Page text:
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Heart Health

Cholesterol and Cardiovascular Disease: The Good, the Bad, and the Modifiable Risk Factors

Do you know your cholesterol level? If you answered no, you're not alone. But it might be time to talk to your doctor and get your levels checked. An estimated 73.5 million adults in the United States have high cholesterol, which substantially raises their risk for heart disease -- the number one cause of death in the country. Despite this link between high cholesterol and cardiovascular disease, many people don't know what their levels are or how they can lower them. Less than half of people with high cholesterol get the recommended treatment to reduce their risk of heart disease.

Assessing Your Risk for Cardiovascular Disease

Cholesterol is just one piece of the cardiovascular risk puzzle -- but it's an important piece. You may have heard about the two types of cholesterol. HDL (high density lipoprotein) is the good kind -- you want more of this one. This type scavenges your blood for fat and carries it to the liver to get broken down and sent out of the body. The bad cholesterol, LDL (low density lipoprotein), deposits fats in the arteries, leading to a buildup of plaque that blocks blood from flowing properly. The higher your LDL level, the higher your risk of heart attack or stroke, especially when combined with other heart disease risk factors, such as high blood pressure and diabetes.

Several factors raise your risk for high LDL cholesterol and cardiovascular disease. Some of them -- such as age, gender and family history -- are beyond your control. But there are risk factors that you can do something about, such as diet, physical activity, weight, and smoking. These are called modifiable risk factors and, combined with cholesterol-lowering medication when appropriate, they're your best chance at lowering your risk of heart disease.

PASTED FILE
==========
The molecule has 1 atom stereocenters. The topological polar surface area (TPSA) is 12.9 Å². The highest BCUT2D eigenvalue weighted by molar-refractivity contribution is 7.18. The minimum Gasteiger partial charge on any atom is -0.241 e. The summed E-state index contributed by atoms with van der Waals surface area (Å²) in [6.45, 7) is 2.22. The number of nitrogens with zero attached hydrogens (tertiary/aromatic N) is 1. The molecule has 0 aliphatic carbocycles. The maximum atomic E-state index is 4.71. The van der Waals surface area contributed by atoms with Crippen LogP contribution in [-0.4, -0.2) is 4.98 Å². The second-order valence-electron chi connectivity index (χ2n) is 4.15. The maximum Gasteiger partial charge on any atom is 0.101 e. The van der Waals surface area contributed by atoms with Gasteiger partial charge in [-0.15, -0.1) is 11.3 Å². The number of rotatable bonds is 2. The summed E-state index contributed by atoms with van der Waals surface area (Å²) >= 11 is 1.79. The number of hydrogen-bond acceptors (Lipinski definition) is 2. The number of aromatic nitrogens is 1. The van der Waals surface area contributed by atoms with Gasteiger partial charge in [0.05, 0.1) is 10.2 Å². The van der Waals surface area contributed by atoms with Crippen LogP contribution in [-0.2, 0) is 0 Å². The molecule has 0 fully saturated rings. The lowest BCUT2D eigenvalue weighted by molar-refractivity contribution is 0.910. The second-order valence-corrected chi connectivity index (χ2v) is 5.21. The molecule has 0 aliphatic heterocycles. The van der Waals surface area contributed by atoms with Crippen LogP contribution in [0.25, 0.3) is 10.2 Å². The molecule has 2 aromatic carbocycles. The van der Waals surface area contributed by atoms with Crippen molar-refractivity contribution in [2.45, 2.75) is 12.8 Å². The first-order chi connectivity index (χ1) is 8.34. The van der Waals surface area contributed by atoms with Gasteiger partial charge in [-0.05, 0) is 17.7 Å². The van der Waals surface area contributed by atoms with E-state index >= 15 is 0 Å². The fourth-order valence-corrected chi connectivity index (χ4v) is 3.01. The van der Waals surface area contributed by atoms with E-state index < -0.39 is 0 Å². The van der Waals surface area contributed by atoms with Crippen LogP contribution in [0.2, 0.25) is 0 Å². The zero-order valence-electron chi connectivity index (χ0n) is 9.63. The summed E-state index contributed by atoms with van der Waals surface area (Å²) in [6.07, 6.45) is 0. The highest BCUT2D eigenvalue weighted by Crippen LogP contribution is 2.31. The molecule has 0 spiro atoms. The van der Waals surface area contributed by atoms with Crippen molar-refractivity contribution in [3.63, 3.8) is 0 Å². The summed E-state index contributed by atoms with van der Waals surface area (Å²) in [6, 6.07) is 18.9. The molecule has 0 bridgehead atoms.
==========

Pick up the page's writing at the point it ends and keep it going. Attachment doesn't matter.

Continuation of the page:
Doctors now use a risk assessment formula that takes all this into account to assess your 10-year risk of heart disease and make recommendations for lifestyle changes, medication, or a combination to help lower cholesterol and prevent heart disease.

Steps to Reduce Your Risk

It's never too early to start reducing your risk for heart disease.

1. Make lifestyle changes. You've heard it all before, but it's worth repeating: What you eat and what you do each day affects your heart health. No matter what your risk level or your cholesterol level, you can benefit from the following changes:

  • Trim meat from your diet and choose low-fat dairy products to lower your intake of saturated fat. Boost your intake of heart healthy foods, like oatmeal, berries, and beans.
  • Exercise 30-40 minutes at least three days a week.
  • Reduce your weight (which often happens when you cut out saturated fat and start exercising more).
  • Stop smoking -- and certainly don't start!

2. Get treatment for related medical conditions. High blood pressure, diabetes, and other medical conditions raise the risk for heart disease. Make sure you keep these conditions under good control. (Diet and exercise help with this too!)

3. Ask your doctor about cholesterol-lowering medication. If lifestyle changes aren't enough to reduce your risk, talk to your doctor about medications that lower cholesterol levels.

Now that you know more about cholesterol and cardiovascular disease, you can start taking the right steps to improving your heart health.

Posted in Heart Health

Emily Paulsen is a veteran health care writer with more than 20 years of experience. She is specifically interested in patient education, health information technology, health disparities, complementary medicine, and improving the health care experience for patients and professionals alike. Emily lives near Washington, D.C., and is a member of the National Association of Science Writers, the Association of Health Care Journalists, and the American Society of Journalists and Authors. She is a board member of ASJA and co-chair of the D.C.-area chapter.

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*This information is for educational purposes only and does not constitute health care advice. You should always seek the advice of your doctor or physician before making health care decisions.